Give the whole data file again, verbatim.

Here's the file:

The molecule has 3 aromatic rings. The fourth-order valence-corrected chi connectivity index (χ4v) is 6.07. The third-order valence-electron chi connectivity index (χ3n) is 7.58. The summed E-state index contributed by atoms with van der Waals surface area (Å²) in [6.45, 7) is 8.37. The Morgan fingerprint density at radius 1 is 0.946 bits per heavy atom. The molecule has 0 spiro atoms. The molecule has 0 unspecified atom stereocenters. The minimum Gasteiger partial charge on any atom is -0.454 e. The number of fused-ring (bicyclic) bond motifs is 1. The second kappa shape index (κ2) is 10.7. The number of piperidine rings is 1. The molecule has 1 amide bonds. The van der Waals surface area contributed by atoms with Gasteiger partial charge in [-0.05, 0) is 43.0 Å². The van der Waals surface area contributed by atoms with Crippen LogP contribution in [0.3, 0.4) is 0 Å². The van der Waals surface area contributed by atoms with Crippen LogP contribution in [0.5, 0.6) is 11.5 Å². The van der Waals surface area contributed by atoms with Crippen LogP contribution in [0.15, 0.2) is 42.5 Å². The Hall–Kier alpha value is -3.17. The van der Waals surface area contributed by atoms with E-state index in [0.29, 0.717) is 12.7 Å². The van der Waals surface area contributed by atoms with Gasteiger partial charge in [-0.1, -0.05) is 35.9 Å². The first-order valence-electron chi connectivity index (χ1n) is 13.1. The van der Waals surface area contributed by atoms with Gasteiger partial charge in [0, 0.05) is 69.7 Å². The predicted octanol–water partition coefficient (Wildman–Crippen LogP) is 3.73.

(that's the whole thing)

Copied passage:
The molecule has 3 aromatic rings. The fourth-order valence-corrected chi connectivity index (χ4v) is 6.07. The third-order valence-electron chi connectivity index (χ3n) is 7.58. The summed E-state index contributed by atoms with van der Waals surface area (Å²) in [6.45, 7) is 8.37. The Morgan fingerprint density at radius 1 is 0.946 bits per heavy atom. The molecule has 0 spiro atoms. The molecule has 0 unspecified atom stereocenters. The minimum Gasteiger partial charge on any atom is -0.454 e. The number of fused-ring (bicyclic) bond motifs is 1. The second kappa shape index (κ2) is 10.7. The number of piperidine rings is 1. The molecule has 1 amide bonds. The van der Waals surface area contributed by atoms with Gasteiger partial charge in [-0.05, 0) is 43.0 Å². The van der Waals surface area contributed by atoms with Crippen LogP contribution in [0.3, 0.4) is 0 Å². The van der Waals surface area contributed by atoms with Crippen LogP contribution in [0.5, 0.6) is 11.5 Å². The van der Waals surface area contributed by atoms with Crippen LogP contribution in [0.15, 0.2) is 42.5 Å². The Hall–Kier alpha value is -3.17. The van der Waals surface area contributed by atoms with E-state index in [0.29, 0.717) is 12.7 Å². The van der Waals surface area contributed by atoms with Gasteiger partial charge in [-0.1, -0.05) is 35.9 Å². The first-order valence-electron chi connectivity index (χ1n) is 13.1. The van der Waals surface area contributed by atoms with Gasteiger partial charge in [0, 0.05) is 69.7 Å². The predicted octanol–water partition coefficient (Wildman–Crippen LogP) is 3.73.